PEWAUKEE — Republican candidate for governor Kevin Nicholson said he believes President Joe Biden won Wisconsin, after earlier dodging the question.
Nicholson told WDJT-TV in Milwaukee in a story broadcast Wednesday that he thought Biden had won without naming him directly.
“He’s declared the winner,” Nicholson said. “I believe he won a messy, sloppy, messed-up election.”
Last week, when asked during another interview whether Biden had won, Nicholson did not directly answer the question.
“I think the 2020 election was a mess,” Nicholson said then. “It was a stinky, smelly mess. ... So out of this heaping mess, ballot harvesting and all this other stuff that happened, Joe Biden was declared the winner. And that’s the way it is.”
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His campaign spokeswoman Courtney Mullen said Nicholson’s position on the election has been clear and his comments in the interview were being twisted.
“Kevin has made it clear, Joe Biden has been declared the winner of a messy election that was improperly conducted in 2020,” Mullen said.
Biden won Wisconsin by just under 21,000 votes, an outcome that’s been confirmed following recounts, lawsuits and reviews.
Other Republican candidates for governor, former Lt. Governor Rebecca Kleefisch and state Rep. Timothy Ramthun, are questioning whether Biden won.
Kleefisch said five months ago that Biden won the state, but backed off that in recent interviews, saying she is withholding judgement until after an ongoing Republican investigation into the election has concluded. Ramthun has gone the farthest, trying unsuccessfully to rescind Wisconsin’s 10 electoral votes that were awarded to Biden after he won the state.
Also on Thursday, Nicholson told Wisconsin Republican Party leaders that he would not participate in its endorsement process. The state party votes on who to endorse at its annual state convention in May, a designation that provides the winner with funding and other backing from the state party.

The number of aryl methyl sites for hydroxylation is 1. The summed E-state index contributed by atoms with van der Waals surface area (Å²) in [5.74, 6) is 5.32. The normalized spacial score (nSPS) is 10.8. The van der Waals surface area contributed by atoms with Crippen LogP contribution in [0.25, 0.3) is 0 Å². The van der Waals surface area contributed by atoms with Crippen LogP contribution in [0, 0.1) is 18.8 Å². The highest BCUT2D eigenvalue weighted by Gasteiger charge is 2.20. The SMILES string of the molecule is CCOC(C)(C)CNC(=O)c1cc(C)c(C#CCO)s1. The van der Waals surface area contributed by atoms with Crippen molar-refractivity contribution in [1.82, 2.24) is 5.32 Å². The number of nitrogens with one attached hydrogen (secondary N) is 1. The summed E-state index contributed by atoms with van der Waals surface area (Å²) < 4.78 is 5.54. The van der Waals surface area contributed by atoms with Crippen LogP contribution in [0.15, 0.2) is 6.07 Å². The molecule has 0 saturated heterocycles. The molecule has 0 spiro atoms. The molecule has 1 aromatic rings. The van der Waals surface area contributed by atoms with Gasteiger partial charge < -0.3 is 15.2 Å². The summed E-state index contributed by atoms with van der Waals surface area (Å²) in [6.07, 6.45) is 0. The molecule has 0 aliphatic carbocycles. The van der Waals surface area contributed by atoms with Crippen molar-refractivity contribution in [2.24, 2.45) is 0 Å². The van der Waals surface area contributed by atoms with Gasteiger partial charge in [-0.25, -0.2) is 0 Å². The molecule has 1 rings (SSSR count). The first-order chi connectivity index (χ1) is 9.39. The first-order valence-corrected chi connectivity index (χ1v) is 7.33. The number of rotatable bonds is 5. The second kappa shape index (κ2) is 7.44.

Nicholson is running as an outsider candidate and branding Kleefisch, who served eight years as lieutenant governor under Gov. Scott Walker, as an insider.
Nicholson said in a letter to the party’s endorsement committee that he does not believe in the practice, which he said favors GOP insiders and fractures the party rather than unifying it. He encouraged them not to endorse anyone.
Mark Jefferson, executive director of the Wisconsin Republican Party, declined to comment.
Nicholson, a businessman and former U.S. Marine, ran for U.S. Senate in 2018 and lost the party endorsement. Leah Vukmir, who won the endorsement, lost the election to U.S. Sen. Tammy Baldwin, D-Madison.
As he did in 2018, Nicholson said he would support whoever wins the Republican primary in the race for governor.
The 2020 election is over. Here’s what happened (and what didn’t)
The 2020 election was “the most secure in American history,” according to the Department of Homeland Security’s Cybersecurity and Infrastructure Security Agency, which coordinates the nation’s election infrastructure.